Since SoC 202 is a single chip, it is almost impossible to use an external device, such as a logic analyzer, observe interface signals between the functional blocks within SoC 202. This makes debugging an SoC extremely difficult. Hence, to facilitate debugging, some SoCs include a history buffer, such as buffer 208, which can be used to record transactions or packets between the functional blocks. Note that the history buffer can be viewed as a recording device that is integrated into the SoC. The information stored in the history buffer can be read just like any memory device and can be used for debugging purposes.

Unfortunately, history buffers have severe limitations due to their relatively small size. For example, a corner case bug often occurs when several events occur simultaneously. Moreover, these error-causing events usually occur over a long period of time. But, history buffers are usually not large enough to store transactions and/or packet for a long period of time. Consequently, the information stored in the history buffer can be useless for debugging such corner case bugs.

Hence, it is very important to be able to record only those events in the history buffer that are useful for debugging purposes. Furthermore, this functionality should be implemented without using a substantial amount of circuitry for obvious cost reasons.

One embodiment of the present invention enables a system to start recording transactions and/or packets into the history buffer once the system determines that important information for debugging purposes is available for recording. This ensures that the system does not miss useful information for debugging purposes.

Furthermore, one embodiment of the present invention stops recording new information into the history buffer once it contains the required information for debugging purposes. This ensures that the required information in the history buffer is not overwritten by subsequent transactions and/or packets that are not required for debugging.

Process of Triggering a Debugging Operation

FIG. 3A presents a flowchart that illustrates the process of triggering a debugging operation in accordance with an embodiment of the present invention.

The process starts by configuring a performance counter configuration register (PCCR) (step 302). The system uses the PCCR to determine whether to update the performance counter upon the occurrence of an event.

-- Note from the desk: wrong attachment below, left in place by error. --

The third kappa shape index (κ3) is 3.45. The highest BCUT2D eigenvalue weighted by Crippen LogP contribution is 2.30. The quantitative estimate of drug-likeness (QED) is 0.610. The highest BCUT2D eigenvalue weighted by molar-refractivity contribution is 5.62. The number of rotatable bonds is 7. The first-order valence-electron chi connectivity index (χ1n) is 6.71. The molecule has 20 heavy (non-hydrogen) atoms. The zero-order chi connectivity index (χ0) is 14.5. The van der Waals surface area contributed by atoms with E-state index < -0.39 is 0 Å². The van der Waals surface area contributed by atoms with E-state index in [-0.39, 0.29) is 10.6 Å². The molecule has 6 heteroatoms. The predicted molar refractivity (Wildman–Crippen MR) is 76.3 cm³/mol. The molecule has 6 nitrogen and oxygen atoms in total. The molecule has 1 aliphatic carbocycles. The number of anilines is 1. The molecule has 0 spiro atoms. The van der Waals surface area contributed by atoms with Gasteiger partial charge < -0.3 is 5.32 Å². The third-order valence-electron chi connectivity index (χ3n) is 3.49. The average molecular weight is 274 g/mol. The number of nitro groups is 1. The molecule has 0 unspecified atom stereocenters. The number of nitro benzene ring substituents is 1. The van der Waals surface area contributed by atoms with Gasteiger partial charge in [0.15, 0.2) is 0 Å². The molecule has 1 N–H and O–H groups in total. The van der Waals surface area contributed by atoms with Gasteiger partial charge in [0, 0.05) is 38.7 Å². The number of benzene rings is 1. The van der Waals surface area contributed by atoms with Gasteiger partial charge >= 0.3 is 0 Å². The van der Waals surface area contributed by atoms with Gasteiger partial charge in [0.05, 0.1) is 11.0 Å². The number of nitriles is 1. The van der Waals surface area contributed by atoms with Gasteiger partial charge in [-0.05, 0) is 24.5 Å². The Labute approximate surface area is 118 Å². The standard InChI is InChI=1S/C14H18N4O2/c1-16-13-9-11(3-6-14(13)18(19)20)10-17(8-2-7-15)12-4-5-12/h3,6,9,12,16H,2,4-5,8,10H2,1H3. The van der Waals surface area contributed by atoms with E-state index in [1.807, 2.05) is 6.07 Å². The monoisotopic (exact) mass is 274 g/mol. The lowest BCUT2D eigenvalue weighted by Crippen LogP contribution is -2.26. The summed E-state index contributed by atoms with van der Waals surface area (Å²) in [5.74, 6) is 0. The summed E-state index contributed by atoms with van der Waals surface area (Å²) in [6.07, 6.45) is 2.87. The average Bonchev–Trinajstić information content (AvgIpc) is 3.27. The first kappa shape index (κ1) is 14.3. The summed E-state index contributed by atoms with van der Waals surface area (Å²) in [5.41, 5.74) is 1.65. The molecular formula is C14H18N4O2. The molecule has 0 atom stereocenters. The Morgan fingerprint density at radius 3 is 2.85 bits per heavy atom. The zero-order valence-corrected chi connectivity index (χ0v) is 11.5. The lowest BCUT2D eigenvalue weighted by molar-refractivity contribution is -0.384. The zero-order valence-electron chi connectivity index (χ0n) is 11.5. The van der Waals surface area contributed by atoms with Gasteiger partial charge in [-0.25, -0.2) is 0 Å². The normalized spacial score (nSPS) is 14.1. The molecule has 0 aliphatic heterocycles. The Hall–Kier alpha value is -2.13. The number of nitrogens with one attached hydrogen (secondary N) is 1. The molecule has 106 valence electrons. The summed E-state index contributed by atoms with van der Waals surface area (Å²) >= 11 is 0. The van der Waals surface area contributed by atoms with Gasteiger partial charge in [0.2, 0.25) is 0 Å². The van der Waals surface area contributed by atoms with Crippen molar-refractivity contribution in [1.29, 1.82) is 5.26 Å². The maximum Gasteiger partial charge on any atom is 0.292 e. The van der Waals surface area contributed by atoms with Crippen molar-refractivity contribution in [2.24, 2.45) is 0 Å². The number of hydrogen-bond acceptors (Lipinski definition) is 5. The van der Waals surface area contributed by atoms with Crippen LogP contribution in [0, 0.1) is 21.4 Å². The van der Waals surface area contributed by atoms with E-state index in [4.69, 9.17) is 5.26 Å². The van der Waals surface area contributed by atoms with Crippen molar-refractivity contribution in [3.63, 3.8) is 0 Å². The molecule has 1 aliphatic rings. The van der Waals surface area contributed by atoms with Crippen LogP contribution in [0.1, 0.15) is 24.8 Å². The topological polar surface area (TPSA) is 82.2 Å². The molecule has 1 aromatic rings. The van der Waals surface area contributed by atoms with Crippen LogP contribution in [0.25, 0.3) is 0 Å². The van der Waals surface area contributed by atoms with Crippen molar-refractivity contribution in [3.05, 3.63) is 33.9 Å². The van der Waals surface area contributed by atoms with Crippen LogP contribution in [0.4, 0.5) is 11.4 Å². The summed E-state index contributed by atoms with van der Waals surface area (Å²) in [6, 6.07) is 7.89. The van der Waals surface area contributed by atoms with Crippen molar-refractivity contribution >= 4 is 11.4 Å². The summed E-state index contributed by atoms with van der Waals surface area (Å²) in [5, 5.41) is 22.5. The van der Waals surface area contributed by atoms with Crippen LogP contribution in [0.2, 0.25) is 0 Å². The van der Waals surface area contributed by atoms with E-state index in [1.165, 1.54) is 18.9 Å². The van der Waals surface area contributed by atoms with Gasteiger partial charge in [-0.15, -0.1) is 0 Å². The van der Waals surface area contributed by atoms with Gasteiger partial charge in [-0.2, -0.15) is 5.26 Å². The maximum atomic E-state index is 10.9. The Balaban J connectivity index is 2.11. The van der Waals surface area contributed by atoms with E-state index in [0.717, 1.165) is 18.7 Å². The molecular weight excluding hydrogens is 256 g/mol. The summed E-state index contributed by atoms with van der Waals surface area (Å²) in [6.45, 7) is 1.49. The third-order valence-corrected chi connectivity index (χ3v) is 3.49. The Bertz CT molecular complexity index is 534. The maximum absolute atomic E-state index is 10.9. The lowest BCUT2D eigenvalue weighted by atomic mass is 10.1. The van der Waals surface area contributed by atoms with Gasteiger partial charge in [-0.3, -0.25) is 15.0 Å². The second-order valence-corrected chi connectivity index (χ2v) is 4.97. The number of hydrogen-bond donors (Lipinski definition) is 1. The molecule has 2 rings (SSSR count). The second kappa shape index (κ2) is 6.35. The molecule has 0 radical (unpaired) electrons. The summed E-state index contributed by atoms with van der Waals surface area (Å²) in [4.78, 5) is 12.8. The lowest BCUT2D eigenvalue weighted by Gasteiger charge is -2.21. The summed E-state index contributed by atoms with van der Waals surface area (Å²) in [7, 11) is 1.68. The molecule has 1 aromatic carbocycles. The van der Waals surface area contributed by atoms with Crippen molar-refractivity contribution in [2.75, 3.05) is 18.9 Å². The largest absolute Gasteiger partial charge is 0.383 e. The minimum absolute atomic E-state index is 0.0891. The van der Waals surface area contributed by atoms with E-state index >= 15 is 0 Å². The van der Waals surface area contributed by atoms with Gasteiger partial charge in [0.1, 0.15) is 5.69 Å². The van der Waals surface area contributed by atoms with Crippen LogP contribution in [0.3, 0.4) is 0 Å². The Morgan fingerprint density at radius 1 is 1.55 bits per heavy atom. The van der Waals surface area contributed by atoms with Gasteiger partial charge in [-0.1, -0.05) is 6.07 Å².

FIG. 3B illustrates a performance counter configuration register (PCCR) in accordance with one embodiment of the present invention.

PCCR 310 includes an event selector field 312, which identifies an event that can cause the performance counter to be updated. PCCR 310 also includes a condition field 314, wherein if the event occurs, the condition field is used to determine whether the performance counter should be updated.

Next the system configures a performance counter debug configuration register (PCDCR) (step 304). The system uses the PCDCR to determine whether a debug operation needs to be triggered, and if so, which debug operation to trigger.

FIG. 3C illustrates a performance counter debug configuration register (PCDCR) in accordance with one embodiment of the present invention.

PCDCR 316 can include a number of fields, such as, an enable field 318, which specifies whether a debugging operation should be triggered, a debug-operation field 320, which specifies which debugging operation should be triggered, a start-threshold field 322, which specifies when the debugging operation should be started, and a stop-threshold field 324, which specifies when the debugging operation should be stopped.

The system then updates the performance counter based on the occurrence of one or more performance events (step 306). Note that, performance counters are often used in integrated circuits, such as microprocessors, to measure the performance of the integrated circuit by counting the number of occurrences of important performance-related events. Typically, these integrated circuits include a set of event detectors and performance counters that count the number of event occurrences.

In one embodiment of the present invention, the performance counter is used for an additional purpose, namely, to trigger a debugging operation. This allows the present invention to substantially reduce the amount of additional circuitry required to facilitate debugging of the integrated circuit, because the circuitry required to detect events and update the performance counter is usually present in advanced integrated circuits.

Next, the system triggers a debug operation based on the contents of the performance counter (step 308). Since the system uses the contents of the performance counter to trigger the debugging operation, the system facilitates debugging of the integrated circuit without using an external device to probe signal lines within the integrated circuit.

Performance Counter Based Debugging Circuit

FIG. 4 illustrates a performance counter based debugging circuit in accordance with an embodiment of the present invention.

Performance counter based debugging circuit 400 includes a number of event detectors, namely, event detectors 402, 404, and 406. Circuit 400 also includes an event selector 414, range detector 408, performance counter 410, and a debug triggering circuit 412.